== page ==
culture, and find out how important labor strikes are in Italy. Because
strikes often impact travel, you'll learn how to ask when they'll begin
and when they'll end. All of these things should help put you more at
ease while traveling. By the end of the lesson, you'll know how to tell
time and read business schedules in Italian.
|Wednesday - Lesson 09|
|Do you plan to make some purchases while in Italy, or
take a train, boat, or bus? We'll go over how to handle these situations
in today's lesson. You'll learn the vocabulary and phrases you need to
discuss items such as transportation tickets and their prices. You'll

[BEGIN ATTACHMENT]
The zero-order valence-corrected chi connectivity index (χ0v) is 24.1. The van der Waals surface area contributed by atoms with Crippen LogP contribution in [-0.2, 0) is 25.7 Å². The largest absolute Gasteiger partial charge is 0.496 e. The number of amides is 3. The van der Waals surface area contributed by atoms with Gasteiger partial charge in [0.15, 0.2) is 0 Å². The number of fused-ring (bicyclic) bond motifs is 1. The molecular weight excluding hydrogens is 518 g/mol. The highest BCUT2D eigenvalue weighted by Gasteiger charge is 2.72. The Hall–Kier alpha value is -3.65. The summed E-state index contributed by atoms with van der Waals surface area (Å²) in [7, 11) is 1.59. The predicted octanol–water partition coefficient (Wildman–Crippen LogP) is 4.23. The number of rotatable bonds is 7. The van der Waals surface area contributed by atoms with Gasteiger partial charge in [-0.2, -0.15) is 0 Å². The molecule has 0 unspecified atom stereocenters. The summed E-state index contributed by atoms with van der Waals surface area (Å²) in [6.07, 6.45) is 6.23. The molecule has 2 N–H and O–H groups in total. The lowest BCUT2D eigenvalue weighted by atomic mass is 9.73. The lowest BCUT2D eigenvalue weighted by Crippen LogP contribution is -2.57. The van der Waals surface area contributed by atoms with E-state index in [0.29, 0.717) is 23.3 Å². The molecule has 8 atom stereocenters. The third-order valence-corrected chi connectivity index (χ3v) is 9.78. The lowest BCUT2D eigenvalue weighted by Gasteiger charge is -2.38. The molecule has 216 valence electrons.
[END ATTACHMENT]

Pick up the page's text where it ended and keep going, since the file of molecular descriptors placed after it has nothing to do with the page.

learn to use the always-handy expression "vorrei"¬¬—which means "I would
like..."—to request information or items. By the end of this lesson,
you'll know how ask about and purchase train, boat, or bus tickets, ask
about prices and make purchases, and even rent a vehicle while in Italy.
|Friday - Lesson 10|
|Even before you arrive in Italy, you'll probably need
to discuss and book your accommodations, and we'll explore how to do
just that in today's lesson. You'll learn to describe the kind of room
you're looking for, and ask about availability. By combining new
vocabulary with elements you've learned in previous lessons, you'll be
able to ask very specific questions about your lodging. You'll know how
to confirm whether your room has air conditioning and Internet service,
and if the price includes breakfast. You'll practice making a phone call
to a hotel to ensure you can book your accommodations long before you